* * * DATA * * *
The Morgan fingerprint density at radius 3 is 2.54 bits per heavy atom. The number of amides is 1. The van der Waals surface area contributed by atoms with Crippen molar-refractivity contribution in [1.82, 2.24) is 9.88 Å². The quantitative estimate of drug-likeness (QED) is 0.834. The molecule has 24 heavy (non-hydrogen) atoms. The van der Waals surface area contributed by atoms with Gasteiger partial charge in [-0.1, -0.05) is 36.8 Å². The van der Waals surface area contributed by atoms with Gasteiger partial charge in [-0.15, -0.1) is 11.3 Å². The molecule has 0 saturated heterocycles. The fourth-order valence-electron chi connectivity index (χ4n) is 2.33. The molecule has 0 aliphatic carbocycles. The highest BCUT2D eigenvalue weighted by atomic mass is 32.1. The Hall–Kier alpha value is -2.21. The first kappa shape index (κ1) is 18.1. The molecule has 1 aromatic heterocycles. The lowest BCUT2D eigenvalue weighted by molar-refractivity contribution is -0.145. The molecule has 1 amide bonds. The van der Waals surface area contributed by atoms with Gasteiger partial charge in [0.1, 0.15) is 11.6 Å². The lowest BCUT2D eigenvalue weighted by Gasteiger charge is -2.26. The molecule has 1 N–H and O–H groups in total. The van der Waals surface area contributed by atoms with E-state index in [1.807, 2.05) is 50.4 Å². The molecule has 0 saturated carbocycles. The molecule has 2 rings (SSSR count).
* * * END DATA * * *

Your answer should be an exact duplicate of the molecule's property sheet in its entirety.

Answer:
The Morgan fingerprint density at radius 3 is 2.54 bits per heavy atom. The number of amides is 1. The van der Waals surface area contributed by atoms with Crippen molar-refractivity contribution in [1.82, 2.24) is 9.88 Å². The quantitative estimate of drug-likeness (QED) is 0.834. The molecule has 24 heavy (non-hydrogen) atoms. The van der Waals surface area contributed by atoms with Gasteiger partial charge in [-0.1, -0.05) is 36.8 Å². The van der Waals surface area contributed by atoms with Gasteiger partial charge in [-0.15, -0.1) is 11.3 Å². The molecule has 0 saturated heterocycles. The fourth-order valence-electron chi connectivity index (χ4n) is 2.33. The molecule has 0 aliphatic carbocycles. The highest BCUT2D eigenvalue weighted by atomic mass is 32.1. The Hall–Kier alpha value is -2.21. The first kappa shape index (κ1) is 18.1. The molecule has 1 aromatic heterocycles. The lowest BCUT2D eigenvalue weighted by molar-refractivity contribution is -0.145. The molecule has 1 amide bonds. The van der Waals surface area contributed by atoms with Gasteiger partial charge in [0.1, 0.15) is 11.6 Å². The lowest BCUT2D eigenvalue weighted by Gasteiger charge is -2.26. The molecule has 1 N–H and O–H groups in total. The van der Waals surface area contributed by atoms with E-state index in [1.807, 2.05) is 50.4 Å². The molecule has 0 saturated carbocycles. The molecule has 2 rings (SSSR count).